More Bugs in OpenSSL – DTLS Packet Injection

Another round of vulnerabilities for OpenSSL were published on June 5th, so I ended up spending a chunk of my weekend going over the diffs to make sure they did things right. They have made errors before with some of their fixes.
One of the vulnerabilities peaked my interest:
DTLS invalid fragment vulnerability (CVE-2014-0195)
A buffer overrun attack can be triggered by sending invalid DTLS fragments
to an OpenSSL DTLS client or server. This is potentially exploitable to
run arbitrary code on a vulnerable client or server.

There is a great writeup on why the code failed that can be found here.
So, I grabbed the latest and prior versions of the code and loaded up the diffs so I could see the impact.
Now, before I go to far, it is probably important that you familiarize yourself with the blog post “OpenSSL is written by monkeys.
Digging through the code, it easy to sympathize with the monkeys belief. From d1_both.c:
if (item == NULL)
  goto err;
  i = -1; <<===—— ????????????????????????????? }
Yes, the above was fixed but this was in the code base how long???

Anyways, looking at the actual fix, the following message length check was added. From d1_both.c:
unsigned long frag_len = msg_hdr->frag_len, max_len;
  frag = (hm_fragment*) item->data;
  if (frag->msg_header.msg_len != msg_hdr->msg_len) <<==— THIS CHECK WAS ADDED   {     item = NULL;     frag = NULL;     goto err;   } }
Don’t even get me started on the convention used to declare these variables. Yes, this is still in the code! The new check validates that the fragment length of the incoming packet matches the claimed length in the prior fragment.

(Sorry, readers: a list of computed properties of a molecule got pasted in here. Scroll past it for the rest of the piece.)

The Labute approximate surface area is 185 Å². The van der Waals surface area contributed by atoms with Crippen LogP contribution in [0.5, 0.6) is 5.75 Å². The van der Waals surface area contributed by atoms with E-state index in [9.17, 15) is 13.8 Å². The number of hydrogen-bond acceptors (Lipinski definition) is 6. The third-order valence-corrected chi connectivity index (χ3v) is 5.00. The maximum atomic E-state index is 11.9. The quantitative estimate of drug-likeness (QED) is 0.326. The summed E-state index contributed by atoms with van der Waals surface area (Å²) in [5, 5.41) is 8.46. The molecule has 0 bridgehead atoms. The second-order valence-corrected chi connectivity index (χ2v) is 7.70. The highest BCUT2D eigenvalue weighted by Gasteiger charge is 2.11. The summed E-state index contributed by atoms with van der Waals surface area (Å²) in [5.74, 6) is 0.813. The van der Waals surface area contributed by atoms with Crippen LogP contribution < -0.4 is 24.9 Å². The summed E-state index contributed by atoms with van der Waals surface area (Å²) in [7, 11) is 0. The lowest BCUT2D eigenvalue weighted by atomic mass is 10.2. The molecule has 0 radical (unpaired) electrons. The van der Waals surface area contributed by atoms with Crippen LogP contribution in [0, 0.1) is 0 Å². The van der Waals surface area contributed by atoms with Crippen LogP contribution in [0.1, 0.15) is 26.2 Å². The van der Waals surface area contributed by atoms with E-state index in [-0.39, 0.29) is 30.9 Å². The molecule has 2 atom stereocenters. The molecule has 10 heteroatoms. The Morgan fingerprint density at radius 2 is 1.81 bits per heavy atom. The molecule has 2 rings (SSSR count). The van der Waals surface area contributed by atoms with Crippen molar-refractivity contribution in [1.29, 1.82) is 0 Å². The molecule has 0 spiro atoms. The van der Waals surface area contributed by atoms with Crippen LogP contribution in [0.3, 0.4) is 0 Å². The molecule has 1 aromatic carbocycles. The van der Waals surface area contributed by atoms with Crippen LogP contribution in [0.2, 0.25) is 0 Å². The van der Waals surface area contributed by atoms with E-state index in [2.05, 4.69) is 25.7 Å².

Digging further into the code we can find some interesting gems:

i = s->method->ssl_read_bytes(s,SSL3_RT_HANDSHAKE, devnull,

Why??? Why would anyone program this??? sizeof(devnull)?? This is the code that monkey legends are made of. Yes, this is still in the code!

As for the exploit, an attacker can inject a DTLS packet fragments (its pretty trivial to inject DTLS packets) into an existing stream with a length larger then prior fragment declared, causing a write of data across the heap. Since OpenSSL uses pointers to functions in structs for overloading all over the place (monkeys?), there is a slight chance it could be exploited to run arbitrary code. I say slight because the attacker would need to figure out where the malloc for the data packet aligned to in the heap; with the way OpenSSL is always allocating memory, and with other incoming packets, this would be hard to exploit. It would be trivial to create a system crash.

The monkeys reference is harsh on the OpenSSL folks, who have been nothing but courteous and helpful in all my interactions but I must note that the same programmer for this bug is also responsible for the Heartbleed commit. At least it made for an interesting weekend...